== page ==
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Meet the Comedians Around the World Who Challenge Government Orthodoxy

Jon Stewart may be the premier political satirist of his generation, but these gadflies from around the world give him a run for his money.

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An Italian organization known as the Five Star Movement is leading the fight against the European austerity and hyper-democracy movements. At the head of the party, which recently won the Parma mayoral elections, is the comedian-turned-politician Beppe Grillo.

He’s been called the Italian Michael Moore, and he’s been the subject of a 2008 documentary The Beppe Grillo Story from Al Jazeera. His Five Star Movement blog, started in 2005, was an honoree at the 14th annual Webby Awards. Grillo’s comedy carries an anti-political message, but his politics have been gaining momentum. Indeed, although Grillo insists he is more interested in good government than politics, his anti-consumerist, web-based campaign —deemed too radical by more traditional Italian politicians — is starting to hit home with voters, with 18 percent of the population currently supporting the Five Star Movement.

Despite all the hullabaloo, there is still some mystery surrounding this profane politician and comedian with a bear-like stage presence. Grillo himself cannot seek office, due to an incident in the 1980s in which he was convicted of manslaughter.


Japanese television, while full of social satire, offers little in the way of political humor. Most performers, even the widely popular stand-up comedians, avoid political topics. Breaking the mold is the weekly prime-time comedy Hikari Ota: If I Became Prime Minister, starring Hikari Ota.

In the show, Ota presents a bill in the form of an impassioned speech to Parliament. The bill is often radical, even ridiculous. Ota then presides as prime minister over the proceedings as guests, including actual politicians and entertainers, debate the merits of the bill, however silly it may be. Bills that are approved by the assembly are actually proposed to the Diet of Japan.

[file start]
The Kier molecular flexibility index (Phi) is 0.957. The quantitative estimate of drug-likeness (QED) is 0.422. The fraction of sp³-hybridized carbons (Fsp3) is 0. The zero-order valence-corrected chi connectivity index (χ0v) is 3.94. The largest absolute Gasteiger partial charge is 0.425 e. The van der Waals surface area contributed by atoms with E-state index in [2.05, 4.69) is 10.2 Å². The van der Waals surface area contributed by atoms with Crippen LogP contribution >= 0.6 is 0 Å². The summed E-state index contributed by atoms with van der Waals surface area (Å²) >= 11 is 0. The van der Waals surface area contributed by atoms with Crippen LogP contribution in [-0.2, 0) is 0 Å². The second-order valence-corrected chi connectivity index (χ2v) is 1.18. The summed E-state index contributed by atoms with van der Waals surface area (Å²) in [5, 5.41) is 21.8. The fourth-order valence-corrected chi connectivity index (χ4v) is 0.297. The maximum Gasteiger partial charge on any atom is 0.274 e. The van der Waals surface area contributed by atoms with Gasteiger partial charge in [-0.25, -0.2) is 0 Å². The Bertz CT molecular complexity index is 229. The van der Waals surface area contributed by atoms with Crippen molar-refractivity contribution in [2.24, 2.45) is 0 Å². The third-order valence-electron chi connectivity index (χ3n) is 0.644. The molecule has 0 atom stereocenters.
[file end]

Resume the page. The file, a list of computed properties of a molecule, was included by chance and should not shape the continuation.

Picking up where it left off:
Ota’s approach may seem mild by American standards, but in Japan, the show sends strong messages about controversial topics – like one skit featuring a parody of the Japanese prime minister saying “no” to an American president. Many of Ota’s speeches deal with controversial national and international issues, and though the tone of the show may be light, the discussions are often profound. Ultimately, though Ota’s job requires perhaps more finesse than that of the average American comedian, he manages to make people laugh while subtly pushing a reexamination of widely held political views. 


Ikenna Azuike is a very funny member of the Nigerian diaspora. Azuike’s “What’s Up Africa” video blog has been growing in popularity since its inception in early 2011. Broadcast from the Netherlands, WUA covers what’s hip, outrageous, and politically important in sub-Saharan Africa.

Azuike’s program combines the flashiness of Ray William Johnson’s  video blogsand the cheeky satire of The Daily Show, his top two inspirations. Although he speaks about Africa from afar, this bold comedian proves his savvy for policy and African pop culture in every episode. “WUA is not just about pointing out good stuff,”  he says. “I use my show to be critical about serious issues, and comedy is undoubtedly a powerful tool to change people’s attitudes.”


Umer Shareef is a Pakistani stand-up comedian as well as a stage, film, and television actor. Shareef rose to fame due to his dynamic stage presence and spirited sense of humor. His stage shows are considered among the most popular in Pakistan.

Shareef is a master of improvisation, to the consternation of many of his directors. But his improv chops have proven useful for hosting his own program, The Shareef Show, where he interviews a variety of celebrity guests from the worlds of film, television, music, fashion, sports, and politics. The Shareef Show stands out not just because of its impressive guests but also for Shareef's willingness to challenge Pakistan's rich and famous with the most audacious questions. Shareef does not censor himself and jokes about anything and anyone. Here is one example of an old joke that is considered  still hilarious: “Why do women die less? They wear so much make-up that when they take it off at night, the angel of death fails to recognize them.”